Originally written on MLB Injury News  |  Last updated 10/23/14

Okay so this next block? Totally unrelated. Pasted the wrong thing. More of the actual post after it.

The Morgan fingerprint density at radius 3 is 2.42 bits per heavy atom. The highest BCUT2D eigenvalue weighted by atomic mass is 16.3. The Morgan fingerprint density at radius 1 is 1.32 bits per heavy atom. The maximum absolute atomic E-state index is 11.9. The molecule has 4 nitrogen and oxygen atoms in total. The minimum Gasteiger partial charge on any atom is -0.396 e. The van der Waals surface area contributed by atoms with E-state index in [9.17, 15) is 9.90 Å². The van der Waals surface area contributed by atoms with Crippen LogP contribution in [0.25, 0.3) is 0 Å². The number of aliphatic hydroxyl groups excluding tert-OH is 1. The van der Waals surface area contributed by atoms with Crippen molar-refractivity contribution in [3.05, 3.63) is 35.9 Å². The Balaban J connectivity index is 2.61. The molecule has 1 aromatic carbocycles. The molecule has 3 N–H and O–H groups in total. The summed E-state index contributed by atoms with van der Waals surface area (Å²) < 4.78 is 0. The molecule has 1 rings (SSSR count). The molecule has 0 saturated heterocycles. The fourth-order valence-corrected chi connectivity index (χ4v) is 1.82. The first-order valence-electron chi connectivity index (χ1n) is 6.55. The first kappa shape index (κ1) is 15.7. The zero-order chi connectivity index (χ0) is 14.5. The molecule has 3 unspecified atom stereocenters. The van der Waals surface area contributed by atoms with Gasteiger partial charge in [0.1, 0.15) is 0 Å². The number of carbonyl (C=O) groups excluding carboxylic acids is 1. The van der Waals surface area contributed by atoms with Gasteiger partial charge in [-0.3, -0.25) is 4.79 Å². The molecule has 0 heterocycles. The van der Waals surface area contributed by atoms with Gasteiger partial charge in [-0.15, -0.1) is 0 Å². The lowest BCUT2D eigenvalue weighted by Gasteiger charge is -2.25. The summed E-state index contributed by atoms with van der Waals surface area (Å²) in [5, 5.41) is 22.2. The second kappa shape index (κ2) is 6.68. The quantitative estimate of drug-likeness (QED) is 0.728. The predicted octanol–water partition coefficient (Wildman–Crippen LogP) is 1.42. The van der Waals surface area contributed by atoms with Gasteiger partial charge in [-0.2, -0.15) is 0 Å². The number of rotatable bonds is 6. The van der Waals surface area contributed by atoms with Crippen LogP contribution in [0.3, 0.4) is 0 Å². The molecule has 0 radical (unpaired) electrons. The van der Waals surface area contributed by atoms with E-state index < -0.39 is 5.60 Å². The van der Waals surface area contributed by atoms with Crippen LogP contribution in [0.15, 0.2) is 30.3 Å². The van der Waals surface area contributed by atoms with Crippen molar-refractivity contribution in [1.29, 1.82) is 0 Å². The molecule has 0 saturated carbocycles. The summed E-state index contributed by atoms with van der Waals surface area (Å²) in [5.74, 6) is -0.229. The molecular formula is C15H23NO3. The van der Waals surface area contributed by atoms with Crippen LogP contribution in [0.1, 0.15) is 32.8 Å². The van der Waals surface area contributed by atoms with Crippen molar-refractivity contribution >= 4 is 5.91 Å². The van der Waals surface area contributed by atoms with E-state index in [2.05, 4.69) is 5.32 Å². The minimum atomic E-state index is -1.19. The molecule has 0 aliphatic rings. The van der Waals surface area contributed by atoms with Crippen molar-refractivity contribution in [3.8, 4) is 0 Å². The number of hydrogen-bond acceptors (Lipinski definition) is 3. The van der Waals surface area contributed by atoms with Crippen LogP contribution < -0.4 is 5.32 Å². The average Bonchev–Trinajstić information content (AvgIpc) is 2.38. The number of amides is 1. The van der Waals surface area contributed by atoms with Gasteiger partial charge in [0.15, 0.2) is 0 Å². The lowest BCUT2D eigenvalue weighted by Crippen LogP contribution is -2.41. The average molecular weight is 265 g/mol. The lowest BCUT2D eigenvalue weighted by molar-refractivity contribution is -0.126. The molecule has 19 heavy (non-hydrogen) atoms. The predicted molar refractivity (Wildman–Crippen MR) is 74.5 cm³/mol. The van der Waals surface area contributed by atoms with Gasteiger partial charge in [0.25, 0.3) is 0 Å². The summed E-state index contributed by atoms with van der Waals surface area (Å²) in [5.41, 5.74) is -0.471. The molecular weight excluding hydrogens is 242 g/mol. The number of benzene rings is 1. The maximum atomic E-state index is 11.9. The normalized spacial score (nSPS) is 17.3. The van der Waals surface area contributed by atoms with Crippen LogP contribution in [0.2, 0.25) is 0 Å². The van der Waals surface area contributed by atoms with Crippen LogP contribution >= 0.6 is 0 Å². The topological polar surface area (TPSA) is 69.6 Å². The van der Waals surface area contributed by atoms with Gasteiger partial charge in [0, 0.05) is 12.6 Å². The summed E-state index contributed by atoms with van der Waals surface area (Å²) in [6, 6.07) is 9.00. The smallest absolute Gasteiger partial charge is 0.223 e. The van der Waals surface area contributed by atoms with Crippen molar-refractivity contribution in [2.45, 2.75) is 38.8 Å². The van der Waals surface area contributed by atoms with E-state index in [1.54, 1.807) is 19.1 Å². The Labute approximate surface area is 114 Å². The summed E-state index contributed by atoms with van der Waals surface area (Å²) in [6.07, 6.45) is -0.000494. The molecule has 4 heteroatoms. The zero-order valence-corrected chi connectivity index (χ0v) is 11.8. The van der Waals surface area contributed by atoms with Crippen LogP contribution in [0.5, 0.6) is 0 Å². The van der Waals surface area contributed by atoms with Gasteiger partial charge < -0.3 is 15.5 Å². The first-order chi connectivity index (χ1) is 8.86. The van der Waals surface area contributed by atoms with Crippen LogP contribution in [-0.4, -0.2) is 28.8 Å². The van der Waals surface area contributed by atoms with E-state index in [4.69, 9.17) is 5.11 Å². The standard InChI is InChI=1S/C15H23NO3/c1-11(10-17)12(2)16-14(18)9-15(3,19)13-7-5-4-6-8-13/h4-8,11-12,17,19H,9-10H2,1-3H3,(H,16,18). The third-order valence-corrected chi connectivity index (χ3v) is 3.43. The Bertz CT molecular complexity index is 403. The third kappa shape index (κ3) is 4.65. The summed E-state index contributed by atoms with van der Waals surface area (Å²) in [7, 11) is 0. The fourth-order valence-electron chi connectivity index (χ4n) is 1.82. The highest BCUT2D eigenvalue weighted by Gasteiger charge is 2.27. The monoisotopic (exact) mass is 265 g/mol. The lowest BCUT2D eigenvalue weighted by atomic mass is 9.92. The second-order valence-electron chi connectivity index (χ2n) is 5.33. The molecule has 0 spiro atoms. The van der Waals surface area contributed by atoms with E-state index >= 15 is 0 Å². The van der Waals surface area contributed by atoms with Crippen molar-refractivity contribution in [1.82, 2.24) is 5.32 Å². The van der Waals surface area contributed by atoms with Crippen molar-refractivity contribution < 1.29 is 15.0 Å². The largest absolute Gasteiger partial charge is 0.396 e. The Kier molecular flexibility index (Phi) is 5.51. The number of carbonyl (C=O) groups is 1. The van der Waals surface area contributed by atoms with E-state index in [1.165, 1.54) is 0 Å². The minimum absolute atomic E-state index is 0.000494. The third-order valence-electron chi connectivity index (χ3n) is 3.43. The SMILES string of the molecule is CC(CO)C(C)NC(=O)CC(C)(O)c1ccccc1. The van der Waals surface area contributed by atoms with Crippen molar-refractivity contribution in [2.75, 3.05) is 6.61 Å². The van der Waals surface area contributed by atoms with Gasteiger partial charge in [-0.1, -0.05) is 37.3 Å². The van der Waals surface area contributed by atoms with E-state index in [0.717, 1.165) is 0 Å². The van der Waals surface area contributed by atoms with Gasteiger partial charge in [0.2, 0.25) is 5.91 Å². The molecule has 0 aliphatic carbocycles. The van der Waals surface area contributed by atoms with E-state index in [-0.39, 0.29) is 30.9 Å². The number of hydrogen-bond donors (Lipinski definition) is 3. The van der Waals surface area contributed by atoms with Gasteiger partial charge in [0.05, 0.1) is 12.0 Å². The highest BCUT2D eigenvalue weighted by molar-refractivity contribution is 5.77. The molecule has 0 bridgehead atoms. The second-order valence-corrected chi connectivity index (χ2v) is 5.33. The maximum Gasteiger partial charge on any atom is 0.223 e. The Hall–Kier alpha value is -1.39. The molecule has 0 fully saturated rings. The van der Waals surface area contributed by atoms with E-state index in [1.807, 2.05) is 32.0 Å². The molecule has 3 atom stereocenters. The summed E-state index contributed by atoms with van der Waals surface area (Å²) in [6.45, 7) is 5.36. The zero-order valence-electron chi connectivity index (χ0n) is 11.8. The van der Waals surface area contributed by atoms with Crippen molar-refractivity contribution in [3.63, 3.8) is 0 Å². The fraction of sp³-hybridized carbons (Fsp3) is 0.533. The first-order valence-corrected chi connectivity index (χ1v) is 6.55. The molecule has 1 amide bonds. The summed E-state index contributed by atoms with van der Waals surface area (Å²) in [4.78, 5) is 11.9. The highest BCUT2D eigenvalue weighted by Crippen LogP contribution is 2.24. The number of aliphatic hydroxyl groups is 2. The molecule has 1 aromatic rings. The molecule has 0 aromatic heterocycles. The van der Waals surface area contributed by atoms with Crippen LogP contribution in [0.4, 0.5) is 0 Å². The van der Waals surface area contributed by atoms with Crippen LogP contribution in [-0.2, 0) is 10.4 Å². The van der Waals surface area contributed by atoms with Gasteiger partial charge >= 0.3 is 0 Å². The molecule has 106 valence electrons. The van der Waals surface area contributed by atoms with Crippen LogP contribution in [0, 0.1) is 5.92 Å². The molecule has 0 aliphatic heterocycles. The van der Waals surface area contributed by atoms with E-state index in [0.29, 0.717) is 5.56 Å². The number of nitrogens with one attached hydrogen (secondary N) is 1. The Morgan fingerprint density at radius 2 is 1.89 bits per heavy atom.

There comes a point in our time as fans or our time as baseball writers where we forget an important part of team management.  Part of what we do as fans and writers is analyze, dig deeper, and second guess.  This often leads to us simply forgetting that the men and women in Major League front offices are smart.  Smarter than us in some cases.  They may not always do what we think they should.  They may not always do the most ethical things.  But there is no questioning the intelligence in these front offices.  And it is with that in mind that we need to understand the Arizona Diamondbacks knew of Didi Gregorius' elbow problem, and they had no trouble trading for him even with that knowledge. There were initial reports that the Diamondbacks did not do a proper physical or proper medical background check on Gregorius.  That is simply not the case.  Kevin Towers, the DBacks GM, said the team knew that Gregorius had hurt his elbow preparing for the World Baseball Classic.  Gregorius was doing so in December when Arizona acquired him.  They knew. The other thing to remember with this injury is that it is not all that serious, at least from what's been said publicly.  Gregorius has a strained UCL.  It's not torn, there's no surgery involved, it's just a strain. Rest will usually resolve a strain as long as it's enough rest.  If the team were to rush him out onto the field this spring, he could damage the elbow further and even tear it.  If Gregorius were to suffer a tear, it would be a major setback, but not the end of the world.  The resulting Tommy John surgery would require less down time than it would for a pitcher.  Gregorius would be back on the field within six months. Gregorius is a key player in the offseason transactions that will determine Kevin Towers' success as a GM with the team.  Many have questioned the direction the team has taken since last season.  They have traded away some of their top talent (Trevor Bauer and Justin Upton), and they've received risky or marginal players.  Gregorius falls into both categories.  Many across the league think Gregorius can be great, but he has only played eight games in the Majors.  It will take some time to evaluate his true skill set.  In fact, the Diamondbacks were not even sure Gregorius would be able to make the club out of spring training had he not been shelved with the injury. And that's why there has been so much focus on Gregorius in Arizona.  His success is important to the team's foundation going forward.  The Diamondbacks traded away their top pick from 2011 to get Gregorius.  They put all their eggs (at least their middle infield eggs) in the Gregorius basket.  If the team messed up when evaluating an injury, that could spell doom for the team.  But that's not what happened. Gregorius is 22 years old.  He'll bounce back from an elbow strain.  Once he is rested, Gregorius will likely be assigned to Triple-A Reno, and he'll make his way to the Majors in no time.  Rest easy, Diamondbacks fans.  Gregorius will prove to be the talent you all hoped. Follow @mlbinjurynews !function(d,s,id){var js,fjs=d.getElementsByTagName(s)[0];if(!d.getElementById(id)){js=d.createElement(s);js.id=id;js.src="http://www.mlbinjurynews.com//platform.twitter.com/widgets.js";fjs.parentNode.insertBefore(js,fjs);}}(document,"script","twitter-wjs"); var _gaq = _gaq || []; _gaq.push(['_setAccount', 'UA-34100676-1']); _gaq.push(['_trackPageview']); (function() { var ga = document.createElement('script'); ga.type = 'text/javascript'; ga.async = true; ga.src = ('https:' == document.location.protocol ? 'https://ssl' : 'http://www') + '.google-analytics.com/ga.js'; var s = document.getElementsByTagName('script')[0]; s.parentNode.insertBefore(ga, s); })();
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